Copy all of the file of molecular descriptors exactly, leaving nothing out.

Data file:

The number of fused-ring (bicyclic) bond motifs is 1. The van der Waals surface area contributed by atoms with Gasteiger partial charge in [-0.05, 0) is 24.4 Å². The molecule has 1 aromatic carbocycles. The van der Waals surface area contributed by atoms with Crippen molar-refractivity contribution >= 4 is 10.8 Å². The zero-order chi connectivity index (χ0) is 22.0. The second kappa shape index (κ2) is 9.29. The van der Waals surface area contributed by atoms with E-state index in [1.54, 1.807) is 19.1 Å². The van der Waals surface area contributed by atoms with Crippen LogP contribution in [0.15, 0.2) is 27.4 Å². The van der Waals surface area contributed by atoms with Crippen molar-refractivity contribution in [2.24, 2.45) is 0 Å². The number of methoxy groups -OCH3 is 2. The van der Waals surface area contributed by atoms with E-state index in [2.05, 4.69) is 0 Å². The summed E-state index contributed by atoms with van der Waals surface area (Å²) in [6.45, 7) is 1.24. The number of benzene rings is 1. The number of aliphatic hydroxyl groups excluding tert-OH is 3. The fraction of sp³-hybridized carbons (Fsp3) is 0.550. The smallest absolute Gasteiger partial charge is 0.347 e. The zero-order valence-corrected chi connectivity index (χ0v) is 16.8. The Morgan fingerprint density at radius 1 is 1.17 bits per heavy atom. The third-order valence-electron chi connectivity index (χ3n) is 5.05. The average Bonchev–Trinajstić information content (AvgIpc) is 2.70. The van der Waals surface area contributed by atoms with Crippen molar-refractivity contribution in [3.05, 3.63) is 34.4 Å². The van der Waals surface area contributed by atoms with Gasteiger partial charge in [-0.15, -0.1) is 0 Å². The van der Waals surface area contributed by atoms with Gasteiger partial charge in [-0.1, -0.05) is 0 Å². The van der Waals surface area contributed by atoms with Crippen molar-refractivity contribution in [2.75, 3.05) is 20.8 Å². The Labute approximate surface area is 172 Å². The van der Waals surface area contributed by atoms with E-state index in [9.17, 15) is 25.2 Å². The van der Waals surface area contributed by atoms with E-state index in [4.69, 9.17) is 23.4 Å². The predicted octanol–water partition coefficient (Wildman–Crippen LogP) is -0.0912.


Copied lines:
The number of fused-ring (bicyclic) bond motifs is 1. The van der Waals surface area contributed by atoms with Gasteiger partial charge in [-0.05, 0) is 24.4 Å². The molecule has 1 aromatic carbocycles. The van der Waals surface area contributed by atoms with Crippen molar-refractivity contribution >= 4 is 10.8 Å². The zero-order chi connectivity index (χ0) is 22.0. The second kappa shape index (κ2) is 9.29. The van der Waals surface area contributed by atoms with E-state index in [1.54, 1.807) is 19.1 Å². The van der Waals surface area contributed by atoms with Crippen LogP contribution in [0.15, 0.2) is 27.4 Å². The van der Waals surface area contributed by atoms with Crippen molar-refractivity contribution in [2.24, 2.45) is 0 Å². The number of methoxy groups -OCH3 is 2. The van der Waals surface area contributed by atoms with E-state index in [2.05, 4.69) is 0 Å². The summed E-state index contributed by atoms with van der Waals surface area (Å²) in [6.45, 7) is 1.24. The number of benzene rings is 1. The number of aliphatic hydroxyl groups excluding tert-OH is 3. The fraction of sp³-hybridized carbons (Fsp3) is 0.550. The smallest absolute Gasteiger partial charge is 0.347 e. The zero-order valence-corrected chi connectivity index (χ0v) is 16.8. The Morgan fingerprint density at radius 1 is 1.17 bits per heavy atom. The third-order valence-electron chi connectivity index (χ3n) is 5.05. The average Bonchev–Trinajstić information content (AvgIpc) is 2.70. The van der Waals surface area contributed by atoms with Crippen molar-refractivity contribution in [3.05, 3.63) is 34.4 Å². The van der Waals surface area contributed by atoms with Gasteiger partial charge in [-0.15, -0.1) is 0 Å². The van der Waals surface area contributed by atoms with Gasteiger partial charge in [-0.1, -0.05) is 0 Å². The van der Waals surface area contributed by atoms with Crippen molar-refractivity contribution in [2.75, 3.05) is 20.8 Å². The Labute approximate surface area is 172 Å². The van der Waals surface area contributed by atoms with E-state index in [9.17, 15) is 25.2 Å². The van der Waals surface area contributed by atoms with E-state index in [4.69, 9.17) is 23.4 Å². The predicted octanol–water partition coefficient (Wildman–Crippen LogP) is -0.0912.